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Overview

Distribution

Elanoides forficatus, otherwise known as the American swallow-tailed kite, is found primarily in the southeastern United States, from Louisiana to South Carolina. Most of the known population is centered in the southern tip of Florida. In the winter E. forficatus migrates to South America.

Biogeographic Regions: nearctic (Native ); neotropical (Native )

  • Dunne, P. 1995. The Wind Masters: The Lives of North American Birds of Prey. Boston: Houghton Mifflin Co.
  • Farrand, Jr., J. 1988. An Audubon Handbook: Eastern Birds. New York: Chanticleer Press, Inc.
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occurs (regularly, as a native taxon) in multiple nations

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National Distribution

United States

Origin: Native

Regularity: Regularly occurring

Currently: Present

Confidence: Confident

Type of Residency: Breeding

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Global Range: (>2,500,000 square km (greater than 1,000,000 square miles)) Breeding range extends from South Carolina south to Florida, and west to Louisiana and east Texas; and from southeastern Mexico (Chiapas) south through Central America to eastern Peru, Bolivia, northern Argentina, Paraguay, and southeastern Brazil (Meyer 1995). The species is resident in South America from the Amazon Basin to Ecuador, Colombia, Venezuela, Guyana, and Suriname. Range in the United States has contracted; formerly the species bred north to Minnesota (Meyer 1995). During the nonbreeding season, this species occurs primarily in the northern half of South America, rarely in Central America or northward (Sibley and Monroe 1990, Meyer 1995, AOU 1998). See Palmer (1988) for detailed account of range.

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Physical Description

Morphology

The most notable feature of E. forficatus is the deeply forked swallow-like tail, which distinguishes this kite species from its relatives, Mississippi kites and white-tailed kites. The structure of the tail enables this kite to fly well at low speeds. The wings are long and thin, enabling flight at high speeds as well.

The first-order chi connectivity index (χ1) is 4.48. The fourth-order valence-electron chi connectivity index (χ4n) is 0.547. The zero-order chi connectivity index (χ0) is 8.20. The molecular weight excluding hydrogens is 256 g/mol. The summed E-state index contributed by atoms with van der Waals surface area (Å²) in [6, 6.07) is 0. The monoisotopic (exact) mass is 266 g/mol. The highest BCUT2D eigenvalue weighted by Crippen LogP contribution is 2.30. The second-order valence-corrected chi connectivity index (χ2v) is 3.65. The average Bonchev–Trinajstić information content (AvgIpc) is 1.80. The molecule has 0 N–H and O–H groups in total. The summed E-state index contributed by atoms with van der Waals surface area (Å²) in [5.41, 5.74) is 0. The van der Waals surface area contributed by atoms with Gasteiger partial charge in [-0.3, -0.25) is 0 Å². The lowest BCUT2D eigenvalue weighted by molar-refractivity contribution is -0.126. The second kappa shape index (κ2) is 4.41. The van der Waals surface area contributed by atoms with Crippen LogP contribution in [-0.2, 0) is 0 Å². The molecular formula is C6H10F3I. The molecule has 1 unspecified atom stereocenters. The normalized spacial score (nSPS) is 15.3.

Swallow-tailed kites are monomorphic. Adults have black wings with white undersides, white heads, necks, and underparts. The tail and upperparts are iridescent black, with streaks of green, purple, and bronze. Juveniles look similar to adults but with slightly streaked heads and underparts, as well as shorter white-tipped tails.

Swallow-tailed kites have a body length ranging from 49 to 65 cm. Wingspan is from 114 to 127 cm. The average weight of maled is 441 g and the average weight of females is 423 g, although females may be slightly larger in size.

Range mass: 423 to 441 g.

Range length: 49 to 65 cm.

Average length: 58 cm.

Range wingspan: 114 to 127 cm.

Average wingspan: 122 cm.

Other Physical Features: endothermic ; homoiothermic; bilateral symmetry

Sexual Dimorphism: sexes alike; female larger

  • Hausman, L. 1948. Birds of Prey of Northeastern America. New Brunswick, NJ: Rutgers University Press.
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Size

Length: 58 cm

Weight: 475 grams

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Diagnostic Description

No other sympatric bird has all of the following characteristics: white head and belly, black wings with white underwing coverts, and a deeply forked black tail.